SeaWorld is calling Blackfish, a documentary about the 2010 death of a whale trainer, inaccurate and misleading. The documentary explores the death of trainer Dawn Brancheau, who was killed by Tilikum, an orca whale, in 2010.
The Orlando, Florida marine park has taken exception to the documentary, which it believes exploits the tragedy of Brancheau’s death.
ABC News reports that SeaWorld released a statement to them, saying:
“Instead of a fair and balanced treatment of a complex subject, the film is inaccurate and misleading and, regrettably, exploits a tragedy that remains a source of deep pain for Dawn Brancheau’s family, friends and colleagues.”
The Blackfish documentary’s main focus is answering the questions that have remained since Tilikum pulled Brancheau into the water with him after a performance on February 24, 2010. It was the third human death related to the 22-foot, 12,000 pound orca whale.
The film, directed by Gabriela Cowperthwaite, asserts that the three deaths could have been prevented if SeaWorld and other marine parks never kept the whales in captivity. The film maintains that doing so could cause them to behave in extreme ways, according to Rolling Stone.
The statement by SeaWorld about the Blackfish documentary added that the film “fails to mention SeaWorld’s commitment to the safety of its own team members and guests.” The park asserted that it has continued to improve its facilities, equipment, and procedures before and after Brancheau’s death.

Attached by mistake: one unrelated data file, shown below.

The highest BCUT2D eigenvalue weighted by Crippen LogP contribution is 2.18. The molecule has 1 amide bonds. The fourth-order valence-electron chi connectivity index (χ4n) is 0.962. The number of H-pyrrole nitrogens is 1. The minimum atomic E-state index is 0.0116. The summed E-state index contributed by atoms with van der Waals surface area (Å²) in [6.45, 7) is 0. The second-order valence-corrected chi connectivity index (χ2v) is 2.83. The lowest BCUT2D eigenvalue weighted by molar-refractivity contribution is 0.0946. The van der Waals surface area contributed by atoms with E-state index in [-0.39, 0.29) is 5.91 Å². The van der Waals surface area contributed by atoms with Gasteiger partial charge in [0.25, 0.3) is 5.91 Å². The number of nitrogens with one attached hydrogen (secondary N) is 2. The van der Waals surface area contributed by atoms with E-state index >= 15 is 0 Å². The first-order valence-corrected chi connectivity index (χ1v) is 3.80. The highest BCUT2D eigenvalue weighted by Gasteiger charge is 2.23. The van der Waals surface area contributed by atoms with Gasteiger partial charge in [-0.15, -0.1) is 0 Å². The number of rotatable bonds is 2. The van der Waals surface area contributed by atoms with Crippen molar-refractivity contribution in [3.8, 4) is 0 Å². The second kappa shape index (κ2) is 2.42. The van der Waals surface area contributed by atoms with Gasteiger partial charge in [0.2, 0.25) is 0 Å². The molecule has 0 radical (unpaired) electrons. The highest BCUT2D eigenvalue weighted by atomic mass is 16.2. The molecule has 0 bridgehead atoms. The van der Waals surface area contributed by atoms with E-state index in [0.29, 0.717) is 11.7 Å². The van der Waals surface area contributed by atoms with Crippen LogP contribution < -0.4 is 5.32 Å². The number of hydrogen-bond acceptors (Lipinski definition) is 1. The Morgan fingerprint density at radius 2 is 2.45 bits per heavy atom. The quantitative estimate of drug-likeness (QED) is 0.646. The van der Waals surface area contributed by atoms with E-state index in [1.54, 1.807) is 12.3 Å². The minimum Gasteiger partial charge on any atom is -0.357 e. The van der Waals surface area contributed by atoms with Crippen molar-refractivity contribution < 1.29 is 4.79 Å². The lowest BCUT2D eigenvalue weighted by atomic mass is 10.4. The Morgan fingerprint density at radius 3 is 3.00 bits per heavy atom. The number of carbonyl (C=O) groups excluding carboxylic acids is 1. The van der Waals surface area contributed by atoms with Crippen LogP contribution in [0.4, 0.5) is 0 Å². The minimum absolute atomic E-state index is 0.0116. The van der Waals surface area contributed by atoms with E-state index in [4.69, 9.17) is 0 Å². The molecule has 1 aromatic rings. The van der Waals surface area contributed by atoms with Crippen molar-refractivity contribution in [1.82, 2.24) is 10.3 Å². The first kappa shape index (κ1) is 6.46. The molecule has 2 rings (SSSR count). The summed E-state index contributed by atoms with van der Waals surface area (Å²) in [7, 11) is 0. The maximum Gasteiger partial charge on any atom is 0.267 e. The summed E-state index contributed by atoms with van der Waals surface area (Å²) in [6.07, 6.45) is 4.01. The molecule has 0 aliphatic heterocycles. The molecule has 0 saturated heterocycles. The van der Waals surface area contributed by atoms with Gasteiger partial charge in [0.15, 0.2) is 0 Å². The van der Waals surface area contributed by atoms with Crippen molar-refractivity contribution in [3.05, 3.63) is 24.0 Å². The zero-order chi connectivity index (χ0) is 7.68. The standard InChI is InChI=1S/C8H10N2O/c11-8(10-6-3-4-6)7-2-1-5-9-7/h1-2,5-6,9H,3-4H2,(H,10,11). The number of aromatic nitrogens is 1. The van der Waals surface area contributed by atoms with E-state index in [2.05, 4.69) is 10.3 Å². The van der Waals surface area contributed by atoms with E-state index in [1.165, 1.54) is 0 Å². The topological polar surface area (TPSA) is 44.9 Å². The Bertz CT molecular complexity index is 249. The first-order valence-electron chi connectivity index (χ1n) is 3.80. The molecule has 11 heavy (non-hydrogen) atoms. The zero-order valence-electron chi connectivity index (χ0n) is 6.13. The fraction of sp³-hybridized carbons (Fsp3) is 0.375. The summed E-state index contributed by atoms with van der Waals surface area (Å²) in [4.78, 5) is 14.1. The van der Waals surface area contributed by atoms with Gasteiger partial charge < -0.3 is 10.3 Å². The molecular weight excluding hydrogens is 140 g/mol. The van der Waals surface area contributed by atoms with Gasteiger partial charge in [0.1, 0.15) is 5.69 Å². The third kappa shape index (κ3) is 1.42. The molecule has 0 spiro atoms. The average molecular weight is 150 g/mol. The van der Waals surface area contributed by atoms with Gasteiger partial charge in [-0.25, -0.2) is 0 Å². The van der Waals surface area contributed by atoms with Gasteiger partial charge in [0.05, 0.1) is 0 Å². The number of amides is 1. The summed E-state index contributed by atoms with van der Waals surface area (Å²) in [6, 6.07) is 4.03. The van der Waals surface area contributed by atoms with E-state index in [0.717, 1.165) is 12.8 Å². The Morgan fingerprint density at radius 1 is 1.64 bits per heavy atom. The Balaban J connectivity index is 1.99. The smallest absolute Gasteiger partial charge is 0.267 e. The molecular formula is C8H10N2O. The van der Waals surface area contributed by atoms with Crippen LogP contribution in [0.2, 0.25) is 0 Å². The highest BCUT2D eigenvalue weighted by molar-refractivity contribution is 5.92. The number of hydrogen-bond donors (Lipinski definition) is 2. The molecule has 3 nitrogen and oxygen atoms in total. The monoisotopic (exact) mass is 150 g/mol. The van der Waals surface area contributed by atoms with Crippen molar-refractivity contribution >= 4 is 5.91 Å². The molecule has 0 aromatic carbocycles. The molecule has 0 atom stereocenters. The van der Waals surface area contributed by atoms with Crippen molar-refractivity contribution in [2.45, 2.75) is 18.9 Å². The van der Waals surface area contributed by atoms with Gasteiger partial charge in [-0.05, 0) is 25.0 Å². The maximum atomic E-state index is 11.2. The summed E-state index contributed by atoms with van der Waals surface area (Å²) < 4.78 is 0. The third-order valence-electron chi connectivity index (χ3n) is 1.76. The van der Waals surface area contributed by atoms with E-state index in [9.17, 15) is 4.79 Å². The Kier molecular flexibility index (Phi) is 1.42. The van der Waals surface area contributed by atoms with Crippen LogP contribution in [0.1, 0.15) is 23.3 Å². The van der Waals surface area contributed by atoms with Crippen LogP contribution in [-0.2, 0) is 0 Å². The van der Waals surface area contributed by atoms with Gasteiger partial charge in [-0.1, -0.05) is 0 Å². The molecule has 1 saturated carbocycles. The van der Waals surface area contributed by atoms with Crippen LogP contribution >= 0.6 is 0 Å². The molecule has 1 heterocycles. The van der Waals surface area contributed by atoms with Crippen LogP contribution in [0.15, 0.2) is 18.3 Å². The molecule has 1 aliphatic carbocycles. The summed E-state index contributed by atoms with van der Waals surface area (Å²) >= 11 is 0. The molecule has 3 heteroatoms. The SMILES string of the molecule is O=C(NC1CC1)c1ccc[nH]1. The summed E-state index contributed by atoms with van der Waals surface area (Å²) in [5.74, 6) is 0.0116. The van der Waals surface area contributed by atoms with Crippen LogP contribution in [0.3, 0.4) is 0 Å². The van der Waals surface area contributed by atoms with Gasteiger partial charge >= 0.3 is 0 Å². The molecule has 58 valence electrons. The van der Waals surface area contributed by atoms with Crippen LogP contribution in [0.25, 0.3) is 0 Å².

Cowperthwaite released a response to SeaWorld’s comments regarding Blackfish. She stated,
“I think SeaWorld is just looking to sow a seed of doubt because they have to. There were so many things I didn’t include because they took us away from Tilikum, but they were very disturbing and could have easily loaded the film and turned it into a piece of activism — which was never my intent.”
Cowperthwaite’s documentary notes that there have been four deaths involving killer whales in captivity. Tilikum has been associated with three of them. The Occupational Safety and Health Administration (OSHA) took action following Brancheau’s death, ordering SeaWorld to keep trainers behind barriers.
As a result, the marine park no longer offers shows that feature dramatic acrobatic work and intimacy between trainers and whales that thrilled audiences. SeaWorld is appealing the ruling and has said that OSHA has a “fundamental misunderstanding of how to properly and safely care for and work around these animals.”
Do you plan on seeing the documentary Blackfish about Tilikum and orca whales’ captivity?
[Image by Milan Boers via Wikimedia Commons]